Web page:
One of the first things that guests will take note of when deciding to attend your live event is the venue you choose. The venue can be a huge selling point when it comes down to deciding how to respond to an RSVP. The venue is what's housing your event and, therefore, curates the overall tone of your event, so you want to ensure you get it right and pay attention to any red flags in the vetting process. Here is a list of red flags to pay attention to when choosing a venue for your next live event.
The first red flag is an unfriendly/unhelpful staff. Staff should be more than willing to answer questions, make clarifications, and meet you in the middle when you’re doing a site survey of the venue. Customer service is one of the most important aspects of running a business: happy clients equal a happy business. You are their clients; by proxy, your guests are also their clients. A rude or unhelp staff is a clear indicator that the venue will leave your guests with the wrong impression of your company.
All your guests should be afforded accessible access in, around, and out of the venue. Accessibility is so important to ensure your guests have a positive experience. The venue should be up to code for accessibility and have adequate and accessible parking and restrooms. A venue that is not easy to access for those who are differently abled, is a venue that should be avoided. This also includes:
Fire safety codes
When communication is a point of contention between the venue staff and event hosts and their production team. It may be time to scout another venue. Venue management should be accommodating, honest about their capabilities and offerings up front, easy to communicate with, and transparent. Transparency includes:
What is/isn't included in the price
Fine print regarding deposits and refunds
Codes/ordinances (especially for noise!)
Event room accessibility and maximum capacity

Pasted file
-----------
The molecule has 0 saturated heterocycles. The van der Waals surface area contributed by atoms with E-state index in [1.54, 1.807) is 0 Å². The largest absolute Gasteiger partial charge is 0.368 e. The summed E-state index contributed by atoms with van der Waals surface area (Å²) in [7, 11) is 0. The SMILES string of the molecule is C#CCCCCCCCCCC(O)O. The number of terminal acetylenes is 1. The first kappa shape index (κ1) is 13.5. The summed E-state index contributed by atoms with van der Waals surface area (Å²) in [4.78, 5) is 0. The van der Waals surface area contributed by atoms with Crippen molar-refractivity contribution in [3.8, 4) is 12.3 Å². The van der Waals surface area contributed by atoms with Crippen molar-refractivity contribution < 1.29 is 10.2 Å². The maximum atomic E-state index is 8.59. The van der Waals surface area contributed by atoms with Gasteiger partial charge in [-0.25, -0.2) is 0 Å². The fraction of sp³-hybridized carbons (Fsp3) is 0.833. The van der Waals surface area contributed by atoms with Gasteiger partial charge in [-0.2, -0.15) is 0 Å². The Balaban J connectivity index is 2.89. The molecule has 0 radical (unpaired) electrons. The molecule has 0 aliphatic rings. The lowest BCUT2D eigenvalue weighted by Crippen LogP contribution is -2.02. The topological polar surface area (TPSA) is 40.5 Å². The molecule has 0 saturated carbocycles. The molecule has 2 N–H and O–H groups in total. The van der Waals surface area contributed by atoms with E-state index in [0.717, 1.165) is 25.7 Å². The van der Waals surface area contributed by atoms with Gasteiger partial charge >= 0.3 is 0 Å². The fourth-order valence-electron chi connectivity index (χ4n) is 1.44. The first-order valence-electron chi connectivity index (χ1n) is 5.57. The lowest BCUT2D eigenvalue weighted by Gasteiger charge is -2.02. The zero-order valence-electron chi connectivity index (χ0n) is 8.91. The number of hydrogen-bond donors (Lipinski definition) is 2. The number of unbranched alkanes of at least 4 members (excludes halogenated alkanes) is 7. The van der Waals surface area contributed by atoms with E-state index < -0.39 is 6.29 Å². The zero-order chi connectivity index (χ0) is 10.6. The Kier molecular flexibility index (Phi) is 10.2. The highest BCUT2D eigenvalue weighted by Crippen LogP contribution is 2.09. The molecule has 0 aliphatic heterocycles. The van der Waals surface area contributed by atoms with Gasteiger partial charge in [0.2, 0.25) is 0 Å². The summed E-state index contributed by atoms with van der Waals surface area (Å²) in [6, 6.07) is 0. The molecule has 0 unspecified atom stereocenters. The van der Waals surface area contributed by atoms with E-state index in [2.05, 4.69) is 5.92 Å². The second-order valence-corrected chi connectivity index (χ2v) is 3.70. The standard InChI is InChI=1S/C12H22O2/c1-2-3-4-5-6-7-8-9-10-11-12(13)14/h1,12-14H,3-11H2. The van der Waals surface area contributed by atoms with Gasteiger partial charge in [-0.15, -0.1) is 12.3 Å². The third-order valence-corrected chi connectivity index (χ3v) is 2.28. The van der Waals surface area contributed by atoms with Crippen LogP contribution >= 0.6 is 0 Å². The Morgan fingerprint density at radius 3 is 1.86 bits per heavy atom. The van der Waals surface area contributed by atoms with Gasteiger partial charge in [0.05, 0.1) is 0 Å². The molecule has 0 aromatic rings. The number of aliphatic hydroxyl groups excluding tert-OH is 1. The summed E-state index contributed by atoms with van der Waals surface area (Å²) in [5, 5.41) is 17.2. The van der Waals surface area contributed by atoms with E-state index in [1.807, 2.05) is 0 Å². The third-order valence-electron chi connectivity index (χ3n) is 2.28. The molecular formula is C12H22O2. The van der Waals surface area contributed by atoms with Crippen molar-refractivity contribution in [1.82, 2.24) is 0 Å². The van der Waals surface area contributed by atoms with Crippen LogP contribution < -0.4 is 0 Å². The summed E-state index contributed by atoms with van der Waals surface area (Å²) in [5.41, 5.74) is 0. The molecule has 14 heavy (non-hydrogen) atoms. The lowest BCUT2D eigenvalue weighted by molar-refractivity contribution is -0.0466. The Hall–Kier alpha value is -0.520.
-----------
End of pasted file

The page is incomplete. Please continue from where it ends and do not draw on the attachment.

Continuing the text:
Equipment Load-in/load-out procedures, including hours of dock operation and limitations, etc.
Fast, reliable Wi-Fi is key to any event running smoothly. Modern technology relies heavily on Wi-Fi. Ensuring your venue can be trusted to provide reliable Wi-Fi is a crucial step. If the venue doesn't allow your production team to test their Wi-Fi or use outside equipment to enhance their current Wi-Fi, it’s best to avoid working with them. The same goes for testing A/V capabilities. There is a clear red flag if the venue does not provide full transparency regarding its technological capabilities.
Not all venues will look the same in person when compared to online advertisements. Minor differences are expected; however, if during your site visit you see overflowing trash, stacked up dirty dishes in common areas, or a general feeling of unkemptness, that’s a big red flag and potential safety concern. The venue should be fresh, clean, and hazard-free. A venue should pride itself on how customers will experience its product/service, and a dirty venue is a poor reflection of its standards. Conclusion
You want everything to run smoothly for your next live event, and a significant first step is vetting venues until you find one without any red flags. There are countless red flags to look out for, but we compiled a list of the most common ones to look out for and ultimately avoid.